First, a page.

Garner’s Usage Tip of the Day: there is; there are (1).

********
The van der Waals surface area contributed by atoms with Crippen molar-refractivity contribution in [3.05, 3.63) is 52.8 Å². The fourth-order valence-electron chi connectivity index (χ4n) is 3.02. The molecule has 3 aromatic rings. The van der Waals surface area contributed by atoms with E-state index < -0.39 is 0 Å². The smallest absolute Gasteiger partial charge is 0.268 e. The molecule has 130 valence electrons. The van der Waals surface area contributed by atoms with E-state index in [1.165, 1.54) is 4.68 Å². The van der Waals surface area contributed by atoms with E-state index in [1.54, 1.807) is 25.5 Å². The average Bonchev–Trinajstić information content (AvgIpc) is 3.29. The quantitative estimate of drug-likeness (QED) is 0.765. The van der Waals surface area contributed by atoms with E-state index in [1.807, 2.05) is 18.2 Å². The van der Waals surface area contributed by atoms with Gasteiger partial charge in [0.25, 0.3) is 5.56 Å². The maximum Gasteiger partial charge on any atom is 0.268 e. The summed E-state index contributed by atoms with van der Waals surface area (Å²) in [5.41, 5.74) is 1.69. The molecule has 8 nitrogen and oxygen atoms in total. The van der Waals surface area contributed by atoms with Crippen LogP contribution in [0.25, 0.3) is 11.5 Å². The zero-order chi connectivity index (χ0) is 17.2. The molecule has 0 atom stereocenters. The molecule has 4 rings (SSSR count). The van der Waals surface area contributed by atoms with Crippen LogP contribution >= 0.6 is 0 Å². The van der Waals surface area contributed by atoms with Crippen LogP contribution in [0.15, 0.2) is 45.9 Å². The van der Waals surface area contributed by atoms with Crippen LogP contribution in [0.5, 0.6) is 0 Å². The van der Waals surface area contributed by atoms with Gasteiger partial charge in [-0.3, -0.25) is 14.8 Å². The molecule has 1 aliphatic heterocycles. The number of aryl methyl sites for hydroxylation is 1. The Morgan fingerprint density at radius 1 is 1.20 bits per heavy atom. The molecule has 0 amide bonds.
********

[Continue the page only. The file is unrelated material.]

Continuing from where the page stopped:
there is; there are (1). Today: As Signals of Clutter. These phrases, though sometimes useful, can also be the enemies of a lean writing style, as several commentators have observed — e.g.: o “The trouble with ‘there’ has nothing to do with grammar or with ‘correctness’ of any kind. It’s a perfectly proper word, and it moves in the best circles; you will find it in abundance in the work of the most distinguished writers. But the fact remains that it is one of the most insidious enemies a beginning writer faces in his search for style. It is the enemy of style because it seldom adds anything but clutter to a sentence. And nothing saps the vitality of language as quickly as meaningless clutter.” Lucile Vaughan Payne, The Lively Art of Writing 64-65 (1965). o “The there construction is not to be condemned out of hand; it is both idiomatic and common in the best literature; it is clumsy and to be avoided with a passive verb; and in view of the prejudice against it [for promoting wordiness], the writer who uses it discriminatingly should take heart and be prepared to defend himself, for defense is indeed possible.” Roy H. Copperud, American Usage and Style: The Consensus 380-81 (1980). When is the phrase “there is” defensible? When the writer is addressing the existence of something. That is, if the only real recourse is to use the verb “exist,” then “there is” is perfectly fine — e.g.: “There is no positive relationship between aid levels and economic growth.” Doug Bandow, “Death to Foreign Aid Opinion,” Fortune, 29 Sept. 1997, at 52. Otherwise, though, the phrase should typically be cut — e.g.: “There is wide support among congressional Republicans for a flat tax.” “IRS Faces New Round of Scrutiny,” Dallas Morning News, 20 Sept. 1997, at F1. (A possible revision: “Congressional Republicans tend to support a flat tax.” Or: “Many congressional Republicans support a flat tax.”) The phrase “there is wide support” has become a cliché among political commentators. And it does exactly what Lambuth and Payne warn against: it robs the sentence of a good strong verb. Next: Number with. For information about the Language-Change Index click here. ——————– Quotation of the Day: “When some juicy notes are interspersed with reference notes, and they are all at the end of the book, there is no way for the reader to know whether or not to flip back when a note turns up.” Jane Isay, “Editing Scholars and Scholarship,” in Editors on Editing 240, 244 (Gerald Gross ed., rev. ed. 1985).
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